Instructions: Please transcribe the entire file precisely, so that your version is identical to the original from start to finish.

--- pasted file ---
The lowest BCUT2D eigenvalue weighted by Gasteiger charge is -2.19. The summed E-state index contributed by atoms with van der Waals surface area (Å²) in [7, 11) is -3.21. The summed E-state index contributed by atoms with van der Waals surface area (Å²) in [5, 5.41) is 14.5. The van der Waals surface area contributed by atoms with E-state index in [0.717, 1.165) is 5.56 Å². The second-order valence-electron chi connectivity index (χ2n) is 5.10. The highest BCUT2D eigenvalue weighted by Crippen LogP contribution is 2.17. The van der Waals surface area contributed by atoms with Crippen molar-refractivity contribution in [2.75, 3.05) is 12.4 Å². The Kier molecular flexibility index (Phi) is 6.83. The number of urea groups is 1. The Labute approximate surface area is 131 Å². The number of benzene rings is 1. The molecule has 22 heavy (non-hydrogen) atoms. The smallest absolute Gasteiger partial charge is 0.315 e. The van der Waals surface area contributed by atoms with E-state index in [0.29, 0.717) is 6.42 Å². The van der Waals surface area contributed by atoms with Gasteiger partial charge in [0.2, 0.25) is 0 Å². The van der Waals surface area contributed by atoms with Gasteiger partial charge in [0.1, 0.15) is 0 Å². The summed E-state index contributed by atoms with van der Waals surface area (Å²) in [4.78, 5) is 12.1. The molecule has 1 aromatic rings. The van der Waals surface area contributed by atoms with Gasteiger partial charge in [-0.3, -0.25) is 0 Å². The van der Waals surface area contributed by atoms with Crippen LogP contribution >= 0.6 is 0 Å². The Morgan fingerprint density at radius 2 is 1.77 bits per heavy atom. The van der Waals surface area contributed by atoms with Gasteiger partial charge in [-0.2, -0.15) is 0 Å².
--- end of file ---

The lowest BCUT2D eigenvalue weighted by Gasteiger charge is -2.19. The summed E-state index contributed by atoms with van der Waals surface area (Å²) in [7, 11) is -3.21. The summed E-state index contributed by atoms with van der Waals surface area (Å²) in [5, 5.41) is 14.5. The van der Waals surface area contributed by atoms with E-state index in [0.717, 1.165) is 5.56 Å². The second-order valence-electron chi connectivity index (χ2n) is 5.10. The highest BCUT2D eigenvalue weighted by Crippen LogP contribution is 2.17. The van der Waals surface area contributed by atoms with Crippen molar-refractivity contribution in [2.75, 3.05) is 12.4 Å². The Kier molecular flexibility index (Phi) is 6.83. The number of urea groups is 1. The Labute approximate surface area is 131 Å². The number of benzene rings is 1. The molecule has 22 heavy (non-hydrogen) atoms. The smallest absolute Gasteiger partial charge is 0.315 e. The van der Waals surface area contributed by atoms with E-state index in [0.29, 0.717) is 6.42 Å². The van der Waals surface area contributed by atoms with Gasteiger partial charge in [0.2, 0.25) is 0 Å². The van der Waals surface area contributed by atoms with Gasteiger partial charge in [0.1, 0.15) is 0 Å². The summed E-state index contributed by atoms with van der Waals surface area (Å²) in [4.78, 5) is 12.1. The molecule has 1 aromatic rings. The van der Waals surface area contributed by atoms with Gasteiger partial charge in [-0.3, -0.25) is 0 Å². The van der Waals surface area contributed by atoms with Crippen LogP contribution >= 0.6 is 0 Å². The Morgan fingerprint density at radius 2 is 1.77 bits per heavy atom. The van der Waals surface area contributed by atoms with Gasteiger partial charge in [-0.2, -0.15) is 0 Å².